New York Natural Heritage Program
New England Bluet
Enallagma laterale Morse, 1895

Threats [-]
Any activities which degrade the sensitive hydrology or water quality of the ponds where it occurs could threaten populations of these damselflies. Examples include: ditching, filling, eutrophication and changes in dissolved oxygen content, direct effects of pesticides (e.g. for mosquito control or from agricultural runoff), and other chemical contamination from runoff or discharge of agricultural, industrial, or urban effluent. Introduction of fish may be a threat as a number of Enallagma species are thought to be restricted to, or reach their highest population levels in, fishless ponds. Historically, coastal plain ponds dried out completely during occasional severe droughts, which prevented fish from establishing themselves in these ponds. Today, many ponds in the Central Pine Barrens never go completely dry due to deep holes dug at the edge of nearly all coastal plain ponds, and several species of fish introduced by the public have become permanent pond residents. Off-road vehicle use along or near pond shores and groundwater withdrawal have been noted as specific problems in New England and New York (Carpenter 1990, Donnelly 1999). At the present time, only a few public water supply wells are currently located near existing coastal plain ponds on Long Island, so groundwater withdrawal may not be a major threat to known populations of this species (Central Pine Barrens Joint Planning and Policy Commission 2003). Future new supply water wells could pose a threat, if they are located near ponds occupied by this bluet. While groundwater sources are protected for the majority of ponds within the Central Pine Barrens Core Preserve, they are not protected for ponds in the Compatible Growth Area (Central Pine Barrens Joint Planning and Policy Commission 2003) or other areas of Long Island. The Westchester County populations could be threatened or negatively impacted by further lakeshore development. Fish stocking is a potential threat at one of the Orange County sites. Treatment of ponds for mosquito control relative to West Nile Virus may be a threat, particularly at sites on Long Island.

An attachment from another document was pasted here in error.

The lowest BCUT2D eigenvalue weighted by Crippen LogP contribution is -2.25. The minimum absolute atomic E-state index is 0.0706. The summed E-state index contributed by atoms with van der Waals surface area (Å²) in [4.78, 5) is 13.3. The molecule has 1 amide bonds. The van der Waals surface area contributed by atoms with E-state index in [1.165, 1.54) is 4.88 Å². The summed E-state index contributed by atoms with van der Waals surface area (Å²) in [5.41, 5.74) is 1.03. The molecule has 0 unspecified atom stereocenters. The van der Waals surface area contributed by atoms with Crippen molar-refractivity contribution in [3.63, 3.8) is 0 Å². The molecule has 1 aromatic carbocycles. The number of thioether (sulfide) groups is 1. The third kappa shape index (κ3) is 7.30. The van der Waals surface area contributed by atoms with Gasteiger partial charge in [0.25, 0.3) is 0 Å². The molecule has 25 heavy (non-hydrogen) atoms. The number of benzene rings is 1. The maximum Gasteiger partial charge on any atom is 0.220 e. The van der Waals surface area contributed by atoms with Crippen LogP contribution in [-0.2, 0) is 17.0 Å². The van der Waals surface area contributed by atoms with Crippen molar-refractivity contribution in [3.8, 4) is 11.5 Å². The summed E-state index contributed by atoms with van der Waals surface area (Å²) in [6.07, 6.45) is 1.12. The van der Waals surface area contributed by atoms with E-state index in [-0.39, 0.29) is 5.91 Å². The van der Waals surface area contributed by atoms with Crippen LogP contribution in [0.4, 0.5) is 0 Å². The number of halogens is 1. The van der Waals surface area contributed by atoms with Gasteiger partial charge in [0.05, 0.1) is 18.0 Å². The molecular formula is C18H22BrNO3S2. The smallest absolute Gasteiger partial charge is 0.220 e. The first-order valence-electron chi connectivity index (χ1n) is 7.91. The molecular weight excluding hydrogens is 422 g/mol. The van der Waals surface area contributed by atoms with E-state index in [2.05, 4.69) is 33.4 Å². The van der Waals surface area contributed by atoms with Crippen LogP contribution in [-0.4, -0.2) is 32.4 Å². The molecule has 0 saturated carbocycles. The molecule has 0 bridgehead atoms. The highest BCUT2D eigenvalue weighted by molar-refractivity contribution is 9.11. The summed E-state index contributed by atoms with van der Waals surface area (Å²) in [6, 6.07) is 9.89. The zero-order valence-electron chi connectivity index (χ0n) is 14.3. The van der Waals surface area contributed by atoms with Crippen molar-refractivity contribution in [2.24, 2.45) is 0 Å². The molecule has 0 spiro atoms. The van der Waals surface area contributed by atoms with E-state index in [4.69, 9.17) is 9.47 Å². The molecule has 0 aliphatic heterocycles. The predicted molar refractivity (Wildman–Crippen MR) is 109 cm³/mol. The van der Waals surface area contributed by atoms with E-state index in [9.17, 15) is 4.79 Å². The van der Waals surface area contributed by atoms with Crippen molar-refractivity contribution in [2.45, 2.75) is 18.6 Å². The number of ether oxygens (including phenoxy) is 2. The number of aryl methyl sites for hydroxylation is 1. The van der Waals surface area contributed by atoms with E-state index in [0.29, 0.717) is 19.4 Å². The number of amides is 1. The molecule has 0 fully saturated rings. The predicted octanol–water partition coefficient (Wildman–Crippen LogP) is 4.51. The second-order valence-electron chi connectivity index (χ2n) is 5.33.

Conservation Strategies and Management Practices [-]
The reduction or elimination of off-road vehicle use is needed at some coastal plain pond sites. Removal of introduced fish and non-native plants should be undertaken at sites where they are indicated as a potential problem and where it is practical to achieve positive results. Monitor damselfly populations in relation to water level fluctuation and other potential threats. Efforts to ensure that aerial pesticide spraying does not occur over, or in close proximity to coastal plain ponds and the adjacent uplands during the adult flight period would be desirable.

Research Needs [-]
Research aimed at gaining a better understanding of the ecology of coastal plain pond damselfly species, including habitat preferences and threats to the species are needed.